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OPINION: Getting stuck into it

I GREW up on a dairy farm in the northwestern suburbs of Sydney, and yes; thank you for pointing out if we'd kept our hundred acres they'd be worth about a gazillion dollars now. Hindsight makes everyone a genius.

We had a long dirt driveway, maybe a kilometre, that wound its lazy way up a hill; rather memorably my dad once set fire to some blackberry bushes at the base of that hill in the middle of a drought.

Dad was prone to doing things like that; he once insisted on clearing the long grass from the vacant block next door to my brother's first house with the help of a can of mower fuel and a match.

All well and good except when the wind changed and pushed the flames toward the just-finished-that-day house, it nearly ended in tears when the family firebug ran for the hose only to discover the water hadn't been connected yet.

But I digress.

That driveway, as farm accesses often do, suffered from an overload of cow poo, mud and traffic so twice a year Dad would make a phone call and three or four tip trucks would arrive and dump a few loads of dry fill to help form a roadbase.

We drove back and forth on it every day with the windows down (no air conditioning back then) and, when we were bored, my sister and I would go and sit in the grass nearby and play with the long silky pale-blue fibres, pulling them apart and building little piles with them.

It was only later that we found out Dad had been buying asbestos tailings. Well then.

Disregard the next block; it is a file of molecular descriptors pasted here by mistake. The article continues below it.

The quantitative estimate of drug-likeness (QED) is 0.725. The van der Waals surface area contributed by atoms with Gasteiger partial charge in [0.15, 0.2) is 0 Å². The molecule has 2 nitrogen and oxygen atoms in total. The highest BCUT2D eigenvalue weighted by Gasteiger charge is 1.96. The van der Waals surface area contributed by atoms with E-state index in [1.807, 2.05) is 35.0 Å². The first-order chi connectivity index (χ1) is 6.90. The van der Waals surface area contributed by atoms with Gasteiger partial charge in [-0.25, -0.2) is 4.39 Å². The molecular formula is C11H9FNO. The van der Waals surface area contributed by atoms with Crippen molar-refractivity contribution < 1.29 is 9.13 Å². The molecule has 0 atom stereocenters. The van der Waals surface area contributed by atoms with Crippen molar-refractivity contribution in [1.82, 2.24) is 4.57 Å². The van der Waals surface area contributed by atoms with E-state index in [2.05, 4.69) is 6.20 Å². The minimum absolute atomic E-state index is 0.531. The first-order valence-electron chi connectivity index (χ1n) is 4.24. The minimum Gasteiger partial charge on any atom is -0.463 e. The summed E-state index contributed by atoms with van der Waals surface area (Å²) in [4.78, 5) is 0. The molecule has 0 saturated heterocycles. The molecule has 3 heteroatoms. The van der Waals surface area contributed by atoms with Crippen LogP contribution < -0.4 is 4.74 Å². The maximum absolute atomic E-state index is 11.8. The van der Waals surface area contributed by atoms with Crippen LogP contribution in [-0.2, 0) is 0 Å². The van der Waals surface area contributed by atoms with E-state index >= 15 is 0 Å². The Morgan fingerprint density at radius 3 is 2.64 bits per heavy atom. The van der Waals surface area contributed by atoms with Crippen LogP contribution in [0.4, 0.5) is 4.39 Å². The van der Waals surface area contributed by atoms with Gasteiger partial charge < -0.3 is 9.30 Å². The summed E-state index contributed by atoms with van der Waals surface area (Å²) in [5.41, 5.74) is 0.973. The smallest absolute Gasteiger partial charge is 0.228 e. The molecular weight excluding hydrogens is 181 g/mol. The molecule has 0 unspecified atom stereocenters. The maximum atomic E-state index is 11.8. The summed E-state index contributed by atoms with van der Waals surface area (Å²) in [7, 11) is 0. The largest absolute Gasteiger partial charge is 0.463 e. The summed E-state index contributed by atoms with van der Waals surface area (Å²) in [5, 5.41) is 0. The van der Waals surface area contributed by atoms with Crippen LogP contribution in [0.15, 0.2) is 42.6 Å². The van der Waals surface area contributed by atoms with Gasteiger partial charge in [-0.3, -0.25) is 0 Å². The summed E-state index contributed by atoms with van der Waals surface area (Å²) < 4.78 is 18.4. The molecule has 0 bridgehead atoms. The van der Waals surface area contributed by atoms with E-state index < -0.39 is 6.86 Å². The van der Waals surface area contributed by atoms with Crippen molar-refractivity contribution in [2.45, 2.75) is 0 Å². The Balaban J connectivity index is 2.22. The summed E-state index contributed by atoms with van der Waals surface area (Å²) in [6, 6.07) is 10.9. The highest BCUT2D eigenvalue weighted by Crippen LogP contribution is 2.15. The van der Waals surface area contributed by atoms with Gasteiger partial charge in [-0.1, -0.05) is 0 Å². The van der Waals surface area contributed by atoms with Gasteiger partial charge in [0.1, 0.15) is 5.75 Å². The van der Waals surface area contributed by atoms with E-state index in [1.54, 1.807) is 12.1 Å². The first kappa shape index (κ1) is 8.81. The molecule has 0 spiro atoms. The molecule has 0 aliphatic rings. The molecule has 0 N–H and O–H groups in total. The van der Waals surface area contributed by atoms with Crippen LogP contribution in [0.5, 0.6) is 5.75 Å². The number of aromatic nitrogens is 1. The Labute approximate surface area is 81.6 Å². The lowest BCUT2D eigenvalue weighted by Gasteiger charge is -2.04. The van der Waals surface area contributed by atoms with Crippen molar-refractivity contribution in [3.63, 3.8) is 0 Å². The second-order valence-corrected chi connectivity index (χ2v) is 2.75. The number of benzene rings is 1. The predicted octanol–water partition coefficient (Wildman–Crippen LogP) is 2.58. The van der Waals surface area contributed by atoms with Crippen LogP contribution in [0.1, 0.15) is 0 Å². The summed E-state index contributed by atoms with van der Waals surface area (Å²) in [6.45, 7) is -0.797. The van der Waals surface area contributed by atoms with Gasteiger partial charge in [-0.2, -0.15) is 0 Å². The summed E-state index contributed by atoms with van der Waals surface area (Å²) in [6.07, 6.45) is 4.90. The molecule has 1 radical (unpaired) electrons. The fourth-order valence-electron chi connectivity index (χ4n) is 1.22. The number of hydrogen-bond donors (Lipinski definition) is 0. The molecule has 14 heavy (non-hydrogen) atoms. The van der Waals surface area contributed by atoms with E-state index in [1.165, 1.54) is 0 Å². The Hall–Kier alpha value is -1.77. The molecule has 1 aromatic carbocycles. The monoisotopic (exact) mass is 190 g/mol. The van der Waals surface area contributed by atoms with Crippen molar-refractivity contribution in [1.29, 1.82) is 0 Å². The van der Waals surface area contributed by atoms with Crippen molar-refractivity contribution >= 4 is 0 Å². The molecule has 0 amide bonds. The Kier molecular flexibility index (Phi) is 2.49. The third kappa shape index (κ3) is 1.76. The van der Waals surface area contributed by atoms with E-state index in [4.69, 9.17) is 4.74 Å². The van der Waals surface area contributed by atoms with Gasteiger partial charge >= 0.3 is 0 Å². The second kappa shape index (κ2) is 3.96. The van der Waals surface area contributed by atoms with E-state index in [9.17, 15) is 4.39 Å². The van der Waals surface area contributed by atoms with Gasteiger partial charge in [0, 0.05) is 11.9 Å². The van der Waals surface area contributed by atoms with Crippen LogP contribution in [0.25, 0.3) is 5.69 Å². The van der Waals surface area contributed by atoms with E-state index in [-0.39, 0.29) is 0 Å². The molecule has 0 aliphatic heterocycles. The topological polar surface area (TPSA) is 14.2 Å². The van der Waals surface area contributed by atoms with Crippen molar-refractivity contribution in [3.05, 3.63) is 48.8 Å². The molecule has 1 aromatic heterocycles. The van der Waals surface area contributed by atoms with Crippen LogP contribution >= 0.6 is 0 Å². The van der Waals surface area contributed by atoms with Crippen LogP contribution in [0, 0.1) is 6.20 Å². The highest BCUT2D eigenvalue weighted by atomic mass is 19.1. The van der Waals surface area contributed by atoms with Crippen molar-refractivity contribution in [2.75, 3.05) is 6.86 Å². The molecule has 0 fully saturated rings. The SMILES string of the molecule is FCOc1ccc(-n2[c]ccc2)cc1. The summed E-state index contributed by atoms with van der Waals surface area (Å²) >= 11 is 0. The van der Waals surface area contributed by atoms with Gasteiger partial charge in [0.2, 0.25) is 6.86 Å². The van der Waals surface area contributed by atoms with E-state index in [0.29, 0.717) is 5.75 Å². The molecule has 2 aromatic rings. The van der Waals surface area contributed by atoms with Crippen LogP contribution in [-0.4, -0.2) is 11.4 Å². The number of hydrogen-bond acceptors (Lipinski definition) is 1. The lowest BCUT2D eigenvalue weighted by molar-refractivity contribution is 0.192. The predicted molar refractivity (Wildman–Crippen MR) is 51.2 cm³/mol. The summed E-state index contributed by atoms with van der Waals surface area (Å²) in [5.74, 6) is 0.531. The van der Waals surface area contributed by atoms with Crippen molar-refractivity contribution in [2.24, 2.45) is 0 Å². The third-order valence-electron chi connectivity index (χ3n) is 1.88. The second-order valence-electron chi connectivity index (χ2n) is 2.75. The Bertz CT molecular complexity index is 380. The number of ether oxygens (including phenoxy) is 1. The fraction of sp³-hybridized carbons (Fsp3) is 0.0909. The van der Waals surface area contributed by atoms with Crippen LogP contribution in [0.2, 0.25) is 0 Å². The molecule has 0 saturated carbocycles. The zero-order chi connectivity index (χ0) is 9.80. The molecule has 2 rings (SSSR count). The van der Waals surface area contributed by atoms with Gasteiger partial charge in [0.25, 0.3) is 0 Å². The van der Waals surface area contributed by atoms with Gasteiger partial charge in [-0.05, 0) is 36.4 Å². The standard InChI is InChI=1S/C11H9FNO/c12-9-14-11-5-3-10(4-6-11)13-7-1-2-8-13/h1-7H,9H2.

Fast forward a few years and I am facing a major bathroom renovation in the house I bought earlier this year.

It was built in the mid-80s, an era not known for its good design; thus the red acrylic bath I have mentioned here previously is to be ripped out, along with the ruined vanity (apparently 80s plumbing wasn't too flash either) and the clunky sliding shower screen.

While gathering quotes I was a bit distressed when a tradie knocked knowingly on the bathroom wall and said, "there'll be asbestos in that, you know."

No, I didn't.

Thus it was I found myself kitted out in safety goggles, P3 mask and latex gloves while I attempted to remove a portion of the wall to be tested.

Following the instructions I found on the internet yielded not a scrap; after hours of frustration I dropped my bundle and whacked it with a hammer, then attacked the hole with a pair of pliers in a cloud of dust.

Not quite what the experts suggested.

Happily the test came back negative.

I'm sure my father would have approved.

Topics:  asbestos opinion


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